“Stuff your eyes with wonder, live as if you’d drop dead in ten seconds. See the world. It’s more fantastic than any dream made or paid for in factories.” – Ray Bradbury
Pampas de Santa Rosa
After my rumble in the jungle, I decided on some pamper in the pampas, and signed on to a 3 day tour. The plan includes a 3 hr jeep ride on rough roads from Rurre to Santa Rosa, and a few hour boat ride to one of the many lodges on stilts in this marsh/swamp/mangrove universe. My tour group of great young folks in their 20s included 3 Taiwanese women (a first on this trip), 2 Dutch women, 2 German guys, and a half Indonesian Englishman. We ate together, swam, fished and toured in our boat as a team. I felt great being on this tour, as you must have transport to the huge swamp, a boat, place to stay, food to eat, etc. and the only reasonably priced way to go is a tour (around $100 inclusive).
The huge 155 square km pampas is bayou swamp with increasing concentrations of bird and animal life as the dry season climaxes with fewer water holes for the masses. In a couple of months, jaguars and pumas will join the party for easy hunting.
The great number of very diverse water fowl was exciting to experience. Add in caiman up to 20 ft long, their smaller cousins (jacarea?), monkeys (mainly red howlers), pink dolphins, snakes (including anaconda, and a poisonous one that can kill you in an hour we saw plenty of)….now this is more like the jungle I’m used to! I was the first overboard to swim with the dolphins, despite the many piranhas present…apparently the piranhas are as friendly as the dolphins as they have plenty of non-humans to eat.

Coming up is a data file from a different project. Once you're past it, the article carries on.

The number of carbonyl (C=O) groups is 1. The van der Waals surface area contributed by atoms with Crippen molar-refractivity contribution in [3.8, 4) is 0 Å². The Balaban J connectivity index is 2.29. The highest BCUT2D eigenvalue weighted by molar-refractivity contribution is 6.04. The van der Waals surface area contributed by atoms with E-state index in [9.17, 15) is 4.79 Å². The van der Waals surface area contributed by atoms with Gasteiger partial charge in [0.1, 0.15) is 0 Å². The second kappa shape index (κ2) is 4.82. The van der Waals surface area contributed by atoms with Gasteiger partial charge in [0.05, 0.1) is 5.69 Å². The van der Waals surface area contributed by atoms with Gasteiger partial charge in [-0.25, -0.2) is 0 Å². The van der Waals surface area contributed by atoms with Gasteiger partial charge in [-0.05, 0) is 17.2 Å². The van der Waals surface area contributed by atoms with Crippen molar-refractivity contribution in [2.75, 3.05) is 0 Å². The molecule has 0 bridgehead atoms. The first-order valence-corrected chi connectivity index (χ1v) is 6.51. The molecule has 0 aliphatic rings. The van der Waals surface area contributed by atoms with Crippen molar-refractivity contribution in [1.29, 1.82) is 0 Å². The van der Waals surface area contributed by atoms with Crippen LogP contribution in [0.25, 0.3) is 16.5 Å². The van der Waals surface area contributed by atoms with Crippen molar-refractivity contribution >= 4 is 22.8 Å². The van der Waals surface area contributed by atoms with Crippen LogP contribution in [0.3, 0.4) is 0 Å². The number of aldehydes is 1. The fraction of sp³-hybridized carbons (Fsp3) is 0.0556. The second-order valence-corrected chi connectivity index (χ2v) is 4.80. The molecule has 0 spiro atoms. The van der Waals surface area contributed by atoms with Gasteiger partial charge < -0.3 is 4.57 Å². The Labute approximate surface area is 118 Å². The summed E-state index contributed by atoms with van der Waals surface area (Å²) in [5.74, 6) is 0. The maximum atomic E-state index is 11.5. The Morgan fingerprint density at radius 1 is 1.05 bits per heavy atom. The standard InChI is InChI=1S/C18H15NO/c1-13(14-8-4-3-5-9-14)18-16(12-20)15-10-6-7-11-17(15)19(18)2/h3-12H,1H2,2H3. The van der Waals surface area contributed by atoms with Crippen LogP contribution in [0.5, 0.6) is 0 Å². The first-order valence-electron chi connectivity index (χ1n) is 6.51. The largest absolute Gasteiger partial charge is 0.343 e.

I apologize for having to crop to fuzzy, but will get you a link to quality photos shortly. Also, no shots of the many dolphins we saw as they surface very quickly. Can anyone help me identify the rare, large red/black faced bird directly below, and find a good pic?
There were a bunch of Israeli guys staying at the lodge with our group, and I got to know some of them. Seems the IDF had imparted great amounts of testosterona as these guys were willing to climb, jump, or venture anywhere under any conditions. One of the guys is still numb in his foot from climbing a glacier, but glad he did it. His GoPro has a shot of him jumping over a huge waterfall clearing the crushing/drowing water, but not far enough to smash himself on the rocks below! Apparently, an Israeli born guy in La Paz specializes is these “some make it, some don´t” trips that make my adventures very tame indeed. This is the first travel for most of them, and they enjoyed hearing from “the old guy who says he’s been to 63 countries.”
I fell in love with these playful, squirrel monkeys:
Here are some great shots from others…we saw much of this–you´ll love the pink dolphins:
Time to move on to Peru, and with the rain coming down I made plane reservations rather than go by bus back to La Paz. Stay tuned!
“Adventure is a path. Real adventure – self-determined, self-motivated, often risky – forces you to have firsthand encounters with the world. The world the way it is, not the way you imagine it. Your body will collide with the earth and you will bear witness. In this way you will be compelled to grapple with the limitless kindness and bottomless cruelty of humankind – and perhaps realize that you yourself are capable of both. This will change you. Nothing will ever again be black-and-white.” – Mark Jenkins